Frankly speaking, it's making me feel despair. How come you can make it in just few minutes? I have no idea what I've done wrong. What should I do? To expose for two hours is not a good idea,right? I understand too long exposure is not right for making palladium prints.
     
  21. sudek

    sudek Member

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    step tablet.jpg

    The attached is the one exposed for 40 minutes with the 2mm glass.
     
  22. cowanw

    cowanw Member

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    Keeping in mind that this process will not give you as black a black as gelatine prints, your print looks pretty good. Increasing the contrast a bit will bring the blacks and whites in towards the centre a bit.
     
  23. Loris Medici

    Loris Medici Member

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    Can you please give more detail about your workflow (coating method, drying method times, developer, ect. all the details step by step) and working conditions (temperature, humidity)?

    The step tablet print you show us has no pure white and you can see tonal progression up to the 21th step. But you still don't have a full or almost full black.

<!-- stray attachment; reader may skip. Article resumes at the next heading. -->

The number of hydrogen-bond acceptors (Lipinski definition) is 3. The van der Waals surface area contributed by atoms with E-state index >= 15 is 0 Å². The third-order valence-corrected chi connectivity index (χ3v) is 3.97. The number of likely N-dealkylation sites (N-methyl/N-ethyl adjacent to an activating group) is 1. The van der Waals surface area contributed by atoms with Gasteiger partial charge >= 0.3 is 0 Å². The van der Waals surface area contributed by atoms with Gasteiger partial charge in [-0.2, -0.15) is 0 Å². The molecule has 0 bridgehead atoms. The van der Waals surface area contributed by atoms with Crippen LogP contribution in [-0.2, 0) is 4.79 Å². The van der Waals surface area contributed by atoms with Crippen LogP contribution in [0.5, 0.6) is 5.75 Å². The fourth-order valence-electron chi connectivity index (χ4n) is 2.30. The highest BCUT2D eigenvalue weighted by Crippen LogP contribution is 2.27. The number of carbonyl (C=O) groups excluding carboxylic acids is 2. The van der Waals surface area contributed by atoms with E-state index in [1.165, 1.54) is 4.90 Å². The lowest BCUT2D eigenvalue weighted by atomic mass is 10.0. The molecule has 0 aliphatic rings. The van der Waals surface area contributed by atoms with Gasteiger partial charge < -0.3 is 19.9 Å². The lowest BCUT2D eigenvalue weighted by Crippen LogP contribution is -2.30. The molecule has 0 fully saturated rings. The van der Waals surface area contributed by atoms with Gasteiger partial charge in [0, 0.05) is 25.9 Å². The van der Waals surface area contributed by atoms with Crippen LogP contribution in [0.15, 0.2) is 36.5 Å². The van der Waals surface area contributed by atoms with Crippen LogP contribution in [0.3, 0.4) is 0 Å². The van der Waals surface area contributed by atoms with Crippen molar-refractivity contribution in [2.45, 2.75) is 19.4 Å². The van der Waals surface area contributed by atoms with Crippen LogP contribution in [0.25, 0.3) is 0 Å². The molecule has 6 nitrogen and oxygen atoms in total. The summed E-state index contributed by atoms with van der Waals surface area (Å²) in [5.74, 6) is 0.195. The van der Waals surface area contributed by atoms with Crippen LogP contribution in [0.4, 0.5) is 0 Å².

Interesting, never encountered such a case:
    - Lack of clear whites but full tonal progression until the last step indicates too much exposure to me. (I think we would agree on that.) If it was chemical fogging we wouldn't see tonal progression, right, only fog.
    - Lack of full back could be due some kind of bleeding, but then why it's only under the negatives? I'm totally puzzled.

    Have you tried other papers to eliminate if that's a paper issue? Also is your FO fresh?

    Regards,
    Loris.
     
  24. sudek

    sudek Member

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    Thanks much,Loris.
    The details are as belows:
    temperature:19 degrees, humidity: 68%
    I use a synthetic brush. After coating I let it dry naturally in the dark for twenty minutes.Then go for exposure. The developer is sodium citrate. Citrate acid and EDTA as clearing agent.

    I haven't tried other papers.The FO is not fresh though. I bought it from B&S about 5 months ago. How to judge if it dues to the freshness of FO? Also could it be the problem of UV lights? It's too cloudy these days to have it exposed in the sun.
     
  25. Loris Medici

    Loris Medici Member

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    What is the exact model number of your lights? Let's see if there's any spectral power distribution chart for them on-line...

    Definitely try other papers that are known to be working well with pt/pd process. Also old FO can be freshened by adding small amnt. strong hydrogen peroxide (strong to not dilute the iron solution too much), but that's not the business rigth now - we're not sure it's your FO, that (or buying new FO) would be the last measure.

    Regards,
    Loris.
     
  26. Loris Medici

    Loris Medici Member

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    BTW I see some grain only in the lower tones, usually sign of bleeding... Check if the print is bleeding during development. If yes try to use tween or similar surfactant to let the paper absorb the emulsion better...